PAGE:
“From no selfish motives,” I said, troubled, as if all the great incertitude of my mind had been awakened by the sound that brought so much delight to my heart. “My valor is nothing.” “It has given me a new courage,” she said. “You did not want more,” I said earnestly. “Ah! I was very much alone. It is difficult to—” She hesitated. “To live alone,” I finished. “More so to die,” she whispered, with a new note of timidity. “It is frightful. Be cautious, Don Juan, for the love of God, because I could not xx We stopped. La Chica, silent, as if exhausted, drooped lamentably, with her shoulder against the wall, by Seraphina's door; and the pure crystalline sound of the fountain below, enveloping the parting pause, seemed to wind its coldness round my heart. “Poor Don Carlos!” she said. “I had a great affection for him. I was afraid they would want me to marry him. He loved your sister.” “He never told her,” I murmured. “I wonder if she ever guessed.” “He was poor, homeless, ill already, in a foreign land.” “We all loved him at home,” I said. “He never asked her,” she breathed out. “And, perhaps— but he never asked her.” “I have no more force,” sighed La Chica, suddenly, and sank down at the foot of the wall, putting the candlesticks on the floor. “You have been very good to him,” I said; “only he need not have demanded this from you. Of course, I understood perfectly. . . . I hope you understand, too, that I x “Señor, my cousin,” she flashed out suddenly, “do you think that I would have consented only from my affection for him?” “Señorita,” I cried, “I am poor, homeless, in a foreign land. How can I believe? How can I dare to dream?—unless your own voice—” “Then you are permitted to ask. Ask, Don Juan.” I dropped on one knee, and, suddenly extending her arm, she pressed her hand to my lips. Lighted up from below, the picturesque aspect of her figure took on something of a transcendental grace; the unusual upward shadows invested her beauty with a new mystery of fascination. A minute passed. I could hear her rapid breathing above, and I stood up before her, holding both her hands. “How very few days have we been together,” she whispered. “Juan, I am ashamed.” “I did not count the days. I have known you always. I have dreamed of you since I can remember—for days, for months, a year, all my life.” The crash of a heavy door flung to, exploded, filling the galleries all round the patio with the sonorous reminder of our peril. “Ah! We had forgotten.” I heard her voice, and felt her form in my arms. Her lips at my ear pronounced: “Remember, Juan. Two lives, but one death only.” And she was gone so quickly that it was as though she had passed through the wood of the massive panels. The Chica crouched on her knees. The lights on the floor burned before her empty stare, and with her bare shoulders the tone of old ivory emerging from the white linen, with the wisps of raven hair hanging down her cheeks, the abandonment of her whole person embodied every outward mark and line of desolation. “What do you fear from him?” I asked. She looked up; moved nearer to me on her knees. “I have a lover outside.” She seized her hair wildly, drew it across her face, tried to stuff handfuls of it into her mouth, as if to stop herself from shrieking. “He shook his finger at me,” she moaned. Her terror, as incomprehensible as the emotion of an animal, was gaining upon me. I said sternly: “What can he do, then?” “I don't know.” She did not know. She was like me. She feared for her love. Like myself! Was there anything in the way of our undoing which it was not in his power to achieve?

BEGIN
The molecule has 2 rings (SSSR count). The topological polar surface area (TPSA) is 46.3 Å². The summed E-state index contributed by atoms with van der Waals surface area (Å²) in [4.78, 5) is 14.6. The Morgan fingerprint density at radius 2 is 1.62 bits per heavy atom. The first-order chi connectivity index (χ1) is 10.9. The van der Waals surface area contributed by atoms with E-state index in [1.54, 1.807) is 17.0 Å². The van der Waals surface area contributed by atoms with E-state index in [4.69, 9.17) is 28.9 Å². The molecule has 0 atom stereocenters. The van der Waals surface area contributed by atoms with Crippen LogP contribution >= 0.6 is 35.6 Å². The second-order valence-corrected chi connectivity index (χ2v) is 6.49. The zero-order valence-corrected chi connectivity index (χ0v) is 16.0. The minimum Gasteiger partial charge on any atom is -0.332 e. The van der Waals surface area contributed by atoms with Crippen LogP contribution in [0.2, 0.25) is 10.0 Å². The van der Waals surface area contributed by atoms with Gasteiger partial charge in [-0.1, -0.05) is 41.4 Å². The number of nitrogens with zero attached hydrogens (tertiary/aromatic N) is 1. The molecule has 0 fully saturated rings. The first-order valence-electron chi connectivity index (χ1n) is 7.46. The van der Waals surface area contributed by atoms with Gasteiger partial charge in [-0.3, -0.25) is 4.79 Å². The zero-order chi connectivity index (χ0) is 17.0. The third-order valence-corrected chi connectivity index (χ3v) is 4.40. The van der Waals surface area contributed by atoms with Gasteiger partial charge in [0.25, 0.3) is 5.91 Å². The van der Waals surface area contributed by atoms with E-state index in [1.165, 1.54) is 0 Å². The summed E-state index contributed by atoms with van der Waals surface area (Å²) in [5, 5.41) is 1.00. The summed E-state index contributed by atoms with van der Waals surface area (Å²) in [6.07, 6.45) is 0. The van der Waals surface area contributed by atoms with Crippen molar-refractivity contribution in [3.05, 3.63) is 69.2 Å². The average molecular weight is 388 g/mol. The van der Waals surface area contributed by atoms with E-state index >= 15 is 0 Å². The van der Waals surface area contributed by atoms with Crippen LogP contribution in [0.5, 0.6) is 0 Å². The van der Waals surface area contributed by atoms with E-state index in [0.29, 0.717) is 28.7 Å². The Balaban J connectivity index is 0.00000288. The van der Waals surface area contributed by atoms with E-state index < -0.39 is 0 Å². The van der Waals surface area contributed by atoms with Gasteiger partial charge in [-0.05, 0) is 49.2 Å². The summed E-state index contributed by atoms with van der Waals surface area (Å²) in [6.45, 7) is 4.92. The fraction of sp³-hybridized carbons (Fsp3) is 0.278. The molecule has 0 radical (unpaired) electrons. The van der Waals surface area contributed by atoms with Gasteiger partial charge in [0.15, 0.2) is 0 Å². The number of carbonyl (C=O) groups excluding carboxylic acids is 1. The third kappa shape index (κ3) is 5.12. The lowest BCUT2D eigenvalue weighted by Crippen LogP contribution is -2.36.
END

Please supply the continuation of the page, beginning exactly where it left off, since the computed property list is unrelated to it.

"Try to be faithful to your mistress,” I said, “and all may be well yet.” She made no answer, but staggered to her feet, and went away blindly through the door, which opened just wide enough to let her through. There were clouds on the sky. The patio, in its blackness, was like the rectangular mouth of a bottomless pit. I picked up the candlesticks, and lighted myself to my room, walking upon air, upon tempestuous air, in a feeling of insecurity and exultation. The lights of my candelabrum had gone out. I stood the two candlesticks on a table, and the shadows of the room, uplifted above the two flames as high as the ceiling, filled the corners heavily like gathered draperies, descended to the foot of the four walls in the shape of a military tent, in which warlike objects vaguely gleamed: a trophy of ancient arequebuses and conquering swords, arranged with the bows, the spears, the stick and stone weapons of an extinct race, a war collar of shells or pebbles, a round wicker-work shield in a halo of arrows, with a matchlock piece on each side—of the sort that had to be served by two men. I had left the door of my room open on purpose, so that he should know I was back there, and ready for him. I took down a long straight blade, like a rapier, with a basket hilt. It was a cumbrous weapon, and with a blunt edge; still, it had a point, and I was ready to thrust and parry against the world. I called upon my foes. No enemy appeared, and by the light of two candles, with a sword in my hand, I lost myself in the foreshadowings of the future. It was positive and uncertain. I wandered in it like a soul outside the gates of paradise, with an anticipation of bliss, and the pain of my exclusion. There was only one man in the way. I was certain he had been watching us across the blackness of the patio. He must have seen the dimly-lit dumbshow of our parting at Seraphina's door. I hoped he had understood, and that my shadow, bearing the two lights, had struck him as triumphant and undismayed, walking upon air. I strained my ears. I had heard. . . . Somebody was coming towards me along the silent galleries. It was he; I knew it. He was coming nearer and nearer. In the